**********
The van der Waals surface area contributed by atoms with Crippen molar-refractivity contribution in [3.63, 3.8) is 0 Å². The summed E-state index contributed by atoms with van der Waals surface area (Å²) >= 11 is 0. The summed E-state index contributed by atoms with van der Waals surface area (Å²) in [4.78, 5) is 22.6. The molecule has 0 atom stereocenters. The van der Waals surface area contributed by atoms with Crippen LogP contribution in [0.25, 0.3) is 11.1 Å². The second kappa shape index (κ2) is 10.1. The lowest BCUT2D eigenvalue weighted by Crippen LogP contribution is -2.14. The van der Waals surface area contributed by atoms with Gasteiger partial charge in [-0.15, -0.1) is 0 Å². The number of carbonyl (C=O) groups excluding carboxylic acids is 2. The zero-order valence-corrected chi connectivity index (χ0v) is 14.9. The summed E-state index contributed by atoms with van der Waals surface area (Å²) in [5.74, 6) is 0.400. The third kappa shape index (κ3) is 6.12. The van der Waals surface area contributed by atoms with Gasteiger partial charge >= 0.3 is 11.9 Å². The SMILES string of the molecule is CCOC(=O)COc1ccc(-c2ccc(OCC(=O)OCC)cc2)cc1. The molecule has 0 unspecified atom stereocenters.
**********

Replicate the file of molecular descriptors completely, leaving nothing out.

The van der Waals surface area contributed by atoms with Crippen molar-refractivity contribution in [3.63, 3.8) is 0 Å². The summed E-state index contributed by atoms with van der Waals surface area (Å²) >= 11 is 0. The summed E-state index contributed by atoms with van der Waals surface area (Å²) in [4.78, 5) is 22.6. The molecule has 0 atom stereocenters. The van der Waals surface area contributed by atoms with Crippen LogP contribution in [0.25, 0.3) is 11.1 Å². The second kappa shape index (κ2) is 10.1. The lowest BCUT2D eigenvalue weighted by Crippen LogP contribution is -2.14. The van der Waals surface area contributed by atoms with Gasteiger partial charge in [-0.15, -0.1) is 0 Å². The number of carbonyl (C=O) groups excluding carboxylic acids is 2. The zero-order valence-corrected chi connectivity index (χ0v) is 14.9. The summed E-state index contributed by atoms with van der Waals surface area (Å²) in [5.74, 6) is 0.400. The third kappa shape index (κ3) is 6.12. The van der Waals surface area contributed by atoms with Gasteiger partial charge >= 0.3 is 11.9 Å². The SMILES string of the molecule is CCOC(=O)COc1ccc(-c2ccc(OCC(=O)OCC)cc2)cc1. The molecule has 0 unspecified atom stereocenters.